Justification of Red List Category
Since 1987, conservation action has successfully increased the population of this species. Numbers exceeded 500 singing males in 1994 following doubling of suitably aged habitat between 1987 and 1990. Numbers continue to increase, but its population remains small, hence its classification as Near Threatened.
The population size continues to increase, with latest estimates (2015) putting it at around 2,365 singing males (Michigan Department of Natural Resources 2015). The population is estimated at 4,500-5,000 mature individuals (D. Ewert in litt. 2016), which equates to 6750-7,500 individuals, rounded here to 6.800-7,500 individuals.
Following major declines in c.1900-1920 and 1961-19715, numbers have recovered from 167 singing males in 1974 to 1,478 singing males in Michigan in 2006, the highest since surveys began in 1951 (Wunderle et al. 2006).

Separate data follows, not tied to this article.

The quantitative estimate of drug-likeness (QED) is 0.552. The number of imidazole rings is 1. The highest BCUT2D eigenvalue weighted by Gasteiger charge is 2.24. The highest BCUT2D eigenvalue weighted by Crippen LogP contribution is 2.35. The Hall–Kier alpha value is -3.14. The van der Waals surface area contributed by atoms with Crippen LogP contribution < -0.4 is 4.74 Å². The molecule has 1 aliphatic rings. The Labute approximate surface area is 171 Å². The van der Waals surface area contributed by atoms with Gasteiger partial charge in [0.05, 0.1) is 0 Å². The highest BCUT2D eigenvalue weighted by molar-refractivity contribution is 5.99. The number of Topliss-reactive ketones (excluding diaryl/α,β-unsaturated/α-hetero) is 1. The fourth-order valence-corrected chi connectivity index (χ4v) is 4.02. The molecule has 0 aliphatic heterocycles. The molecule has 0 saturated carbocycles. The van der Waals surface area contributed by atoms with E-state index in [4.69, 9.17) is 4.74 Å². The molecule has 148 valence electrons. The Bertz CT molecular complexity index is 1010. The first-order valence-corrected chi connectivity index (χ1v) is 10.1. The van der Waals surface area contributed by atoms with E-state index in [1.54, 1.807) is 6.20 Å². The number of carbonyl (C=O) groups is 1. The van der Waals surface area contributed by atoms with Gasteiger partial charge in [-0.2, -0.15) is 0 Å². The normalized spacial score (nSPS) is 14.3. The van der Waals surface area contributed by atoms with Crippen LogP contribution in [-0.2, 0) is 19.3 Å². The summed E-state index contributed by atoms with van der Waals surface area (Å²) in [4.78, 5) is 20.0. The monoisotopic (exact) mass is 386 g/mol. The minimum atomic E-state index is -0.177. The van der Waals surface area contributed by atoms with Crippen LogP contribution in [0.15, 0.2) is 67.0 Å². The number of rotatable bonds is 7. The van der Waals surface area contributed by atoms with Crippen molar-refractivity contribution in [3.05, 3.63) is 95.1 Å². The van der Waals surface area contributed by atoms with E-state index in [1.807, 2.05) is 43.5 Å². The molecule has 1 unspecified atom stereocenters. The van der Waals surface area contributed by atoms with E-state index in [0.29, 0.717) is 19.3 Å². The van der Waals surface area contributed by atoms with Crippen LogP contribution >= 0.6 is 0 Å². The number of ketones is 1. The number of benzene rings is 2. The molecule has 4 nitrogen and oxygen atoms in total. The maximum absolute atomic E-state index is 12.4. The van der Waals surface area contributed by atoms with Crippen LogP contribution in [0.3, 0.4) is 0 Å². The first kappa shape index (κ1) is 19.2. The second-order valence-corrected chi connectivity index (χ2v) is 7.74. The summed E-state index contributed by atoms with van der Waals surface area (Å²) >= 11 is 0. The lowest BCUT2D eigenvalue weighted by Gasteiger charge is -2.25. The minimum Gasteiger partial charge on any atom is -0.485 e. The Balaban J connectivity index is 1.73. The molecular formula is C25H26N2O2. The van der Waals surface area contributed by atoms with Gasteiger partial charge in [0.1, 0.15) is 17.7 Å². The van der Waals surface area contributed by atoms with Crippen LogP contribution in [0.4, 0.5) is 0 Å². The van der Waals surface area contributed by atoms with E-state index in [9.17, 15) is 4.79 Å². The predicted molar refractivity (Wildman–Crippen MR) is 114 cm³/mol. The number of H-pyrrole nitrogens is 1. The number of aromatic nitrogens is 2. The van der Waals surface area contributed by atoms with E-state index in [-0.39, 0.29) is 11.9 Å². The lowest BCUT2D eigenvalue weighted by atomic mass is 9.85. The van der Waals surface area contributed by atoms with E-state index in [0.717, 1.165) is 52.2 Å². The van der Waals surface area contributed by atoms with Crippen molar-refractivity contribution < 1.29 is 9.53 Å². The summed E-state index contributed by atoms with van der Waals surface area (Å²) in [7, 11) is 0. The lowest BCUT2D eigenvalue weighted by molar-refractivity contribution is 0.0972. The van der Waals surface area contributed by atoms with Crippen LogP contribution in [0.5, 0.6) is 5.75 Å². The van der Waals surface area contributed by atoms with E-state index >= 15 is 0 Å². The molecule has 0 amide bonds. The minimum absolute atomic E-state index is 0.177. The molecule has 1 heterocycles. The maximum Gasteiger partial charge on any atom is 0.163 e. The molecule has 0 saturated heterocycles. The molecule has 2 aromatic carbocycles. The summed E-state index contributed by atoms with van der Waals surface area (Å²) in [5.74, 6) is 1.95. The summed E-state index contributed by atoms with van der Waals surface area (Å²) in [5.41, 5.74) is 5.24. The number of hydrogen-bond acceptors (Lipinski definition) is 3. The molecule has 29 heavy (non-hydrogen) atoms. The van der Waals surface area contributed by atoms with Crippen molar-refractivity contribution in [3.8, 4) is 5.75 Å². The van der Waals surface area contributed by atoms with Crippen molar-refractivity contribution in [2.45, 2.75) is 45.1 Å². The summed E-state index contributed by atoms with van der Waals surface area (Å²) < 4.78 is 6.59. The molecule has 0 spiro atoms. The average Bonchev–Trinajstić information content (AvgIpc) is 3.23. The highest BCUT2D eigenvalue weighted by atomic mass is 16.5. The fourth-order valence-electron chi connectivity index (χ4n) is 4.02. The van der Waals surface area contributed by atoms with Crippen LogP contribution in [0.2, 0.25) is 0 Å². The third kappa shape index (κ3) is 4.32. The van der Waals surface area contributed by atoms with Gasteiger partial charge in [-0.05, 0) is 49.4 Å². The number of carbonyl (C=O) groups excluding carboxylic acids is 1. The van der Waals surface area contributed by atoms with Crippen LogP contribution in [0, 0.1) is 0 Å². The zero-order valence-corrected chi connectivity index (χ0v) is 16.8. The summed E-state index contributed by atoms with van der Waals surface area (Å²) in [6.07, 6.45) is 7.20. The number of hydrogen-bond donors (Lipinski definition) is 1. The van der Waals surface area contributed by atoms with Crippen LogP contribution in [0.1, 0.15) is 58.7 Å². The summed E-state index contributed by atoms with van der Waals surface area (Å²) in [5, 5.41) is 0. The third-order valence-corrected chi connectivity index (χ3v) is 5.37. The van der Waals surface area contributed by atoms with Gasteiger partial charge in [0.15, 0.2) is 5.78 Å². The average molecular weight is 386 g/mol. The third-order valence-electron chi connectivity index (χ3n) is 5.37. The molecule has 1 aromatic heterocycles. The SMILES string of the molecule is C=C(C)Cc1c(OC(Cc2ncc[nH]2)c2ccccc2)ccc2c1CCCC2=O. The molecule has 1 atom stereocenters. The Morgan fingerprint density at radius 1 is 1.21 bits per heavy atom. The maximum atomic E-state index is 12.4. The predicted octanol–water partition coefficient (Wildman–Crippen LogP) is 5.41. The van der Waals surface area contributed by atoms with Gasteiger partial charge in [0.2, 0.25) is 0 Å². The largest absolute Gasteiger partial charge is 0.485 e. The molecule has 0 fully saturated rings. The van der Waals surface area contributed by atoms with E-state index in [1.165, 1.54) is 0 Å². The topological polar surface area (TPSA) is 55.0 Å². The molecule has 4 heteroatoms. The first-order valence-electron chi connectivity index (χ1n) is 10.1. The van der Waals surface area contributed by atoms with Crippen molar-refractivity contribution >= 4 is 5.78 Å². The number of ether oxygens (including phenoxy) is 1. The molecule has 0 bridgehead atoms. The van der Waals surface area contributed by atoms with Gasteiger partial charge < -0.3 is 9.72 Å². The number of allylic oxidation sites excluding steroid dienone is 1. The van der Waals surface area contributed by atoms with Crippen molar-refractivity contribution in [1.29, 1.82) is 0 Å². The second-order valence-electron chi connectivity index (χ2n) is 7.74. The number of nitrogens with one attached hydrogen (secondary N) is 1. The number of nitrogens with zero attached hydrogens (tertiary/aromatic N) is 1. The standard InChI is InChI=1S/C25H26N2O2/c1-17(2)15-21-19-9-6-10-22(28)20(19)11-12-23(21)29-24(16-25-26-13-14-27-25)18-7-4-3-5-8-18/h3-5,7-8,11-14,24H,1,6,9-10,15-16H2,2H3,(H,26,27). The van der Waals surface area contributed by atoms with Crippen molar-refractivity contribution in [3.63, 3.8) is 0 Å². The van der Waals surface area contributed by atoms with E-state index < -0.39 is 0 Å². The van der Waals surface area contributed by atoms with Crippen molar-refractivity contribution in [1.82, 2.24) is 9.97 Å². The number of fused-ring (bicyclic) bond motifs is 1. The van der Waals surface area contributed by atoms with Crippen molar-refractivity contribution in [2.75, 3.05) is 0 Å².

Almost the entire population of Setophaga kirtlandii breeds in north and central Michigan (Anon. 2008), with small numbers breeding in Michigan's Upper Peninsula and Wisconsin, U.S.A. and Ontario, Canada (Eskelsen 2007, Richard 2013). Breeding habitat has declined by 33% since the 1960s, but is more extensive than the 18 km2 occupied in 1994 (Nelson and Buech 1996). It has a very small winter range in the Bahamas and the Turks and Caicos Islands (to U.K.), with recent studies demonstrating that most overwinter in the central Bahamas islands of Eleuthera, San Salvador, Cat and Long Islands (J. M. Wunderle in litt. 2016). There were major declines in c.1900-1920 and 1961-1971 (Haney et al. 1998), with the population numbering just 167 singing males in 1974 and 1987 (Anon. 1996). Numbers have recovered to 2,365 singing males in Michigan, Wisconsin and Ontario in 2015 (Michigan Department of Natural Resources 2015), the highest since surveys began in 1951 (National Wildlife Refuge Association in litt. 2006); 97.5% of the singing males were in the lower peninsula of Michigan.